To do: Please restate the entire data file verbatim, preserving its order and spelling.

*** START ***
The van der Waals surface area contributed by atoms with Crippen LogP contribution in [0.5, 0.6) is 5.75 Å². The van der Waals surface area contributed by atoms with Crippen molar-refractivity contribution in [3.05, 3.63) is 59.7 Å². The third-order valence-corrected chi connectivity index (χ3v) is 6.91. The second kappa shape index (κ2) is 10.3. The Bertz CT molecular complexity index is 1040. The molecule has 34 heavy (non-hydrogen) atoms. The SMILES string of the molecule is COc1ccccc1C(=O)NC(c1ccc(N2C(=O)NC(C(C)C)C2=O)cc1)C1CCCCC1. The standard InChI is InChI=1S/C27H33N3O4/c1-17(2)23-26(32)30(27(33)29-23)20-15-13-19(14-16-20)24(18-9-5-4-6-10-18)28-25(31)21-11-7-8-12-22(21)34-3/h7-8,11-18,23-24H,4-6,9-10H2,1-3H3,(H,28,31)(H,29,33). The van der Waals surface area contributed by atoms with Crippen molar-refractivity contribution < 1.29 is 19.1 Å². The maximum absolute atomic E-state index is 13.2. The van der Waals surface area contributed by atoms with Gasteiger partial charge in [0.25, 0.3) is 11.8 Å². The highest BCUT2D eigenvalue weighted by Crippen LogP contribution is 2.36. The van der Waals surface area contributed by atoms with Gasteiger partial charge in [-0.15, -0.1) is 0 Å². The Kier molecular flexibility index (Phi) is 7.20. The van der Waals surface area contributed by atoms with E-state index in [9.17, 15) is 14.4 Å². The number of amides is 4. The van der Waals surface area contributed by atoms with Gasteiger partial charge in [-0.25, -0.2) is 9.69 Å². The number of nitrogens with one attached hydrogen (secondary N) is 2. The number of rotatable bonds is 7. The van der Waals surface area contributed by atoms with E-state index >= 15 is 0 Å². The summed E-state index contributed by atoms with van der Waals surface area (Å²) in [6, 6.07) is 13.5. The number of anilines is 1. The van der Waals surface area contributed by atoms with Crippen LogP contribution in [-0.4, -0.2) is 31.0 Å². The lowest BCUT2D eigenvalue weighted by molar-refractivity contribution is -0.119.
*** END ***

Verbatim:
The van der Waals surface area contributed by atoms with Crippen LogP contribution in [0.5, 0.6) is 5.75 Å². The van der Waals surface area contributed by atoms with Crippen molar-refractivity contribution in [3.05, 3.63) is 59.7 Å². The third-order valence-corrected chi connectivity index (χ3v) is 6.91. The second kappa shape index (κ2) is 10.3. The Bertz CT molecular complexity index is 1040. The molecule has 34 heavy (non-hydrogen) atoms. The SMILES string of the molecule is COc1ccccc1C(=O)NC(c1ccc(N2C(=O)NC(C(C)C)C2=O)cc1)C1CCCCC1. The standard InChI is InChI=1S/C27H33N3O4/c1-17(2)23-26(32)30(27(33)29-23)20-15-13-19(14-16-20)24(18-9-5-4-6-10-18)28-25(31)21-11-7-8-12-22(21)34-3/h7-8,11-18,23-24H,4-6,9-10H2,1-3H3,(H,28,31)(H,29,33). The van der Waals surface area contributed by atoms with Crippen molar-refractivity contribution < 1.29 is 19.1 Å². The maximum absolute atomic E-state index is 13.2. The van der Waals surface area contributed by atoms with Gasteiger partial charge in [0.25, 0.3) is 11.8 Å². The highest BCUT2D eigenvalue weighted by Crippen LogP contribution is 2.36. The van der Waals surface area contributed by atoms with Gasteiger partial charge in [-0.15, -0.1) is 0 Å². The Kier molecular flexibility index (Phi) is 7.20. The van der Waals surface area contributed by atoms with E-state index in [9.17, 15) is 14.4 Å². The number of amides is 4. The van der Waals surface area contributed by atoms with Gasteiger partial charge in [-0.25, -0.2) is 9.69 Å². The number of nitrogens with one attached hydrogen (secondary N) is 2. The number of rotatable bonds is 7. The van der Waals surface area contributed by atoms with E-state index >= 15 is 0 Å². The summed E-state index contributed by atoms with van der Waals surface area (Å²) in [6, 6.07) is 13.5. The number of anilines is 1. The van der Waals surface area contributed by atoms with Crippen LogP contribution in [-0.4, -0.2) is 31.0 Å². The lowest BCUT2D eigenvalue weighted by molar-refractivity contribution is -0.119.